Suitable lithium ion-conducting sulfide or oxy-sulfide based glassy separators for lithium batteries may adopt a broad range of compositions and may be formed by combining three classes of materials: i) one or more glass formers, including, for example, P2S5, SiS2, GeS2, SnS2, B2S3, P2O5, B2O3, SiO2; ii) one or more glass modifiers, including, for example, Li2S, Li2O, and; iii) one or more dopants, for improving glass formability and/or stability, including, for example, LiI, Li3PO4, Li4SiO4. It will be understood that the compositions associated with particular material classes are exemplary and neither limiting nor exclusionary.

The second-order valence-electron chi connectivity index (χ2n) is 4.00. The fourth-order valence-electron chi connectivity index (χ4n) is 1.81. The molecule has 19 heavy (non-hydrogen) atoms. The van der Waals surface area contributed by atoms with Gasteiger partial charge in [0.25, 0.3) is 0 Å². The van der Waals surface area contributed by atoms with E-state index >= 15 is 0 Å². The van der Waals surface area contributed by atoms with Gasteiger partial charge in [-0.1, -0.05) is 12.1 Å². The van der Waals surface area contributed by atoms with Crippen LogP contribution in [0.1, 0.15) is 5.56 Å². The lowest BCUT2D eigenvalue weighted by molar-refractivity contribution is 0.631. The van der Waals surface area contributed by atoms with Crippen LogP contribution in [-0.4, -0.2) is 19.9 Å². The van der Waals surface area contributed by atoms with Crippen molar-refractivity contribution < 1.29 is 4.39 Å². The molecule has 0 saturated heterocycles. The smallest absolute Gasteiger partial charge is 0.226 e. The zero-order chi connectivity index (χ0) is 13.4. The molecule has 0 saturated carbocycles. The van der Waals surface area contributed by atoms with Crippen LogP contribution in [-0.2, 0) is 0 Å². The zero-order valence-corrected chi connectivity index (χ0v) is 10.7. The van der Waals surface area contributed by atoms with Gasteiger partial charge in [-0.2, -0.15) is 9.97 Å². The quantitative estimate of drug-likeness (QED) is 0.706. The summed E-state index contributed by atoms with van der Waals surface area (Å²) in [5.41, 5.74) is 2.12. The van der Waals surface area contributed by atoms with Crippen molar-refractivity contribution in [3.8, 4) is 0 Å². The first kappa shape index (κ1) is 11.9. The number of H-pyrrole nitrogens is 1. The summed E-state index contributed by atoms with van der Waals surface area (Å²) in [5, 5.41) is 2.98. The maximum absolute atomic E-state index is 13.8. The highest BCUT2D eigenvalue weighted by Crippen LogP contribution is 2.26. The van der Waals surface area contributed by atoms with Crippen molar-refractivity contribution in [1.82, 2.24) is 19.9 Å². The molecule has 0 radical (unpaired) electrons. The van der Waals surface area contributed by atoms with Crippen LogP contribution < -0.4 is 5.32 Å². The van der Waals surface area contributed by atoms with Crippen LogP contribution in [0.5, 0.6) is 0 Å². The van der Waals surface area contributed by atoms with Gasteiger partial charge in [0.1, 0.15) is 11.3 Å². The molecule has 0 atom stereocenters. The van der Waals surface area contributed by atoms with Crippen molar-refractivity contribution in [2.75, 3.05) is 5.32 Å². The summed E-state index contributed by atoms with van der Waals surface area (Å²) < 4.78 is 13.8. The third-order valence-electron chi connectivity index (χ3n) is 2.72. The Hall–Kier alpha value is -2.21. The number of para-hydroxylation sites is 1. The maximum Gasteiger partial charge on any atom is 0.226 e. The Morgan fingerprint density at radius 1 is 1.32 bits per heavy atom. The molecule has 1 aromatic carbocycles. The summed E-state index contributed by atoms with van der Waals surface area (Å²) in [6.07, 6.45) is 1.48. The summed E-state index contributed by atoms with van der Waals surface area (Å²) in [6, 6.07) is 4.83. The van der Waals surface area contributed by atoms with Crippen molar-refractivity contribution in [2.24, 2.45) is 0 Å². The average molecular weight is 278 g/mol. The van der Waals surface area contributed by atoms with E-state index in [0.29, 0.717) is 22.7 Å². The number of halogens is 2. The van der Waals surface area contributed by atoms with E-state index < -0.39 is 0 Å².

For a sulfide glass both the glass former and the glass modifier will contain sulfur (e.g. Li2S—P2S5). An oxy-sulfide glass may combine an oxide-forming system with a sulfide co-former (for example, and without limitation Li2O—P2O5—P2S5) or a sulfide-forming system with an oxide co-former (for example, and without limitation Li2S—P2S5—P2O5). Further details and analogous sodium ion-conducting compositions may be found in co-pending U.S. application Ser. No. 15/480,505, filed Apr. 6, 2017 and entitled “SULFIDE AND OXY-SULFIDE GLASS AND GLASS-CERAMIC FILMS FOR BATTERIES INCORPORATING METALLIC ANODES” which is hereby incorporated by reference.